The narrative was enriched by the slogan of ‘New India’. India is a young, aspirational and impatient country, with 65% of its people below the age of 35. The young are tired of the formulas of the past. Their surge of upward mobility wants to embrace the possibility of the new – new possibilities, new avenues, new vision and new opportunities – for personal advancement that go beyond the dole mongering welfarism of other parties. BJP did not spell out in minute detail what the New India will be, but the slogan and the intent to create one had an appeal by itself.
Fifth, in this era of ‘new politics’, no state bastion is immune. The concept is pan-Indian in scope and will, therefore, continuously seek expansion. This has been demonstrated by the inroads BJP has made in Odisha, the north-east, and even more dramatically in Bengal, which was considered by most political pundits as a fortress reserved for the formidable Didi. There are exceptions to this rule, such as most notably, Andhra Pradesh and Kerala. But there is no guarantee that BJP will not make a dent there as well in course of time.
It must be hoped that this ‘new politics’ will function in the true spirit of ‘sabka saath, sabka vikas’. In pursuance of this goal, the legacies of Adi Shankaracharya, and of Chanakya, will be crucial. The Jagad Guru emphasised the importance of sabhya samvad, civilised discourse, where even an opponent was treated with democratic respect. Chanakya, the great strategist, welcomed opposing points of view, but was unsentimentally focussed on the importance of enlightened statecraft, and the basic premise that, ultimately, the strength of a nation lies in the social harmony prevailing within.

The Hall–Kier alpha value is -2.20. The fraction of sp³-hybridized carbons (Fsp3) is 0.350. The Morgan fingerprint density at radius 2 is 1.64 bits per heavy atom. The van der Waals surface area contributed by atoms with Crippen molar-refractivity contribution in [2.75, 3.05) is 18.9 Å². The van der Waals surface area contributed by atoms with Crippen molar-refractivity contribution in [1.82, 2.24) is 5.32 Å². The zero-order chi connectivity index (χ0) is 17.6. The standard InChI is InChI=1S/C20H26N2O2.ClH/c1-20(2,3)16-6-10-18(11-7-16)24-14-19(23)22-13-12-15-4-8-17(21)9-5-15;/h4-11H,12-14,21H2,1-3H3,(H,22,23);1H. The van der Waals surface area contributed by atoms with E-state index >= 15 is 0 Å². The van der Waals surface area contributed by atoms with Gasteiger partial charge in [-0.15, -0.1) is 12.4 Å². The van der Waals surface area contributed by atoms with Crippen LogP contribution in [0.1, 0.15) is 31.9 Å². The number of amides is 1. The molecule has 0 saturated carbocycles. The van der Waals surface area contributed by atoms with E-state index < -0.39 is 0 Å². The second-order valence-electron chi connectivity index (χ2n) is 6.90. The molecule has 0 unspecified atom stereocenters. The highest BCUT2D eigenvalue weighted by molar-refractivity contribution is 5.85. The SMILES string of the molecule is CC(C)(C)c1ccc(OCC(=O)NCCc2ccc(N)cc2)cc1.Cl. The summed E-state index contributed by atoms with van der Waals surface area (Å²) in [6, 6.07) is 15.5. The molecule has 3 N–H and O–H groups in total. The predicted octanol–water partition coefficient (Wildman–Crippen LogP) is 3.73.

No Further Policy Neglect of Water
Drought over two -fifths of land area a trigger
There is a looming water crisis nationwide, and severe drought conditions across some regions. This should help the new government focus its mind on water, already an item of attention in the BJP’s manifesto. One vital reform would be to have one single ministry for water, so as not to diffuse oversight across several ministries. What’s needed is better management of water resources for agriculture, industry and households, even as we arrest falling water tables, excessive dependence on groundwater and recharge aquifers. The acute drought in Maharashtra makes water-guzzling crops like sugarcane quite unsustainable in Marathwada and other drier areas. About 80% of water demand is for agriculture and it is vital to institute cropping patterns suited to agro-climatic conditions.
Studies suggest that water usage for major crops in India is some three-four times the global average. Greater diffusion of sprinkler systems, better seeds and stepped up resource allocation for a vastly improved irrigation canal network are in order. In tandem, we need to revamp data systems on water. We are now increasingly dependent on groundwater for irrigation purposes and even drinking water, and yet have unreliable groundwater data, based on outdated collection methodologies. Similarly, efficiency in water use is a priority, with better Centre-state and inter-state water cooperation, along with participatory groundwater management.
Irrigation reform, rejuvenation of rivers and well-planned transparency in urban water management to augment resources for sewerage and waste water treatment are essential. The associated public engineering would dovetail into the campaign to end caste-linked practices of manual scavenging. Note that the BJP manifesto has promised piped water supply for all households by 2024. Piped supply of water would encourage people to use toilets as toilets, rather than as storage spaces, as well. The starting point of comprehensive reform in water would be creation of a new National Water Commission, as suggested by the Mihir Shah committee.